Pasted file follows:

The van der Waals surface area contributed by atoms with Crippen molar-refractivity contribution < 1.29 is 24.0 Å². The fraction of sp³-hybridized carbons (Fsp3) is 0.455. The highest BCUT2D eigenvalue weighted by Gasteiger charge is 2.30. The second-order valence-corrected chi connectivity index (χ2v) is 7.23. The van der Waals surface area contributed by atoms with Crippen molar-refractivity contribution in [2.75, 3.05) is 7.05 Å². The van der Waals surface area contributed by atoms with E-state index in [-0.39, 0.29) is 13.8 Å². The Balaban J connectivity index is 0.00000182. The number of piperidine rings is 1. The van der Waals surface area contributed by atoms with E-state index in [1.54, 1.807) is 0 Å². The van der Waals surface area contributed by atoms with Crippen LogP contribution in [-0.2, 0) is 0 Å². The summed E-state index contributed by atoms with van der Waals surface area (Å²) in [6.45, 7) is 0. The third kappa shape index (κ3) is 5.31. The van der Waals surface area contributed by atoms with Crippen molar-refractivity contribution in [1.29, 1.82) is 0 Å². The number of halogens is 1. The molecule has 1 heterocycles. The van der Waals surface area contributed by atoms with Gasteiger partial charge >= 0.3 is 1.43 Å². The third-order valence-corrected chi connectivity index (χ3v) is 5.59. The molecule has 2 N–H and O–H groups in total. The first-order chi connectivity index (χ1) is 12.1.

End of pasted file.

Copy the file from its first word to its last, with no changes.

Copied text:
The van der Waals surface area contributed by atoms with Crippen molar-refractivity contribution < 1.29 is 24.0 Å². The fraction of sp³-hybridized carbons (Fsp3) is 0.455. The highest BCUT2D eigenvalue weighted by Gasteiger charge is 2.30. The second-order valence-corrected chi connectivity index (χ2v) is 7.23. The van der Waals surface area contributed by atoms with Crippen molar-refractivity contribution in [2.75, 3.05) is 7.05 Å². The van der Waals surface area contributed by atoms with E-state index in [-0.39, 0.29) is 13.8 Å². The Balaban J connectivity index is 0.00000182. The number of piperidine rings is 1. The van der Waals surface area contributed by atoms with E-state index in [1.54, 1.807) is 0 Å². The van der Waals surface area contributed by atoms with Crippen LogP contribution in [-0.2, 0) is 0 Å². The summed E-state index contributed by atoms with van der Waals surface area (Å²) in [6.45, 7) is 0. The third kappa shape index (κ3) is 5.31. The van der Waals surface area contributed by atoms with Crippen molar-refractivity contribution in [1.29, 1.82) is 0 Å². The number of halogens is 1. The molecule has 1 heterocycles. The van der Waals surface area contributed by atoms with Gasteiger partial charge >= 0.3 is 1.43 Å². The third-order valence-corrected chi connectivity index (χ3v) is 5.59. The molecule has 2 N–H and O–H groups in total. The first-order chi connectivity index (χ1) is 12.1.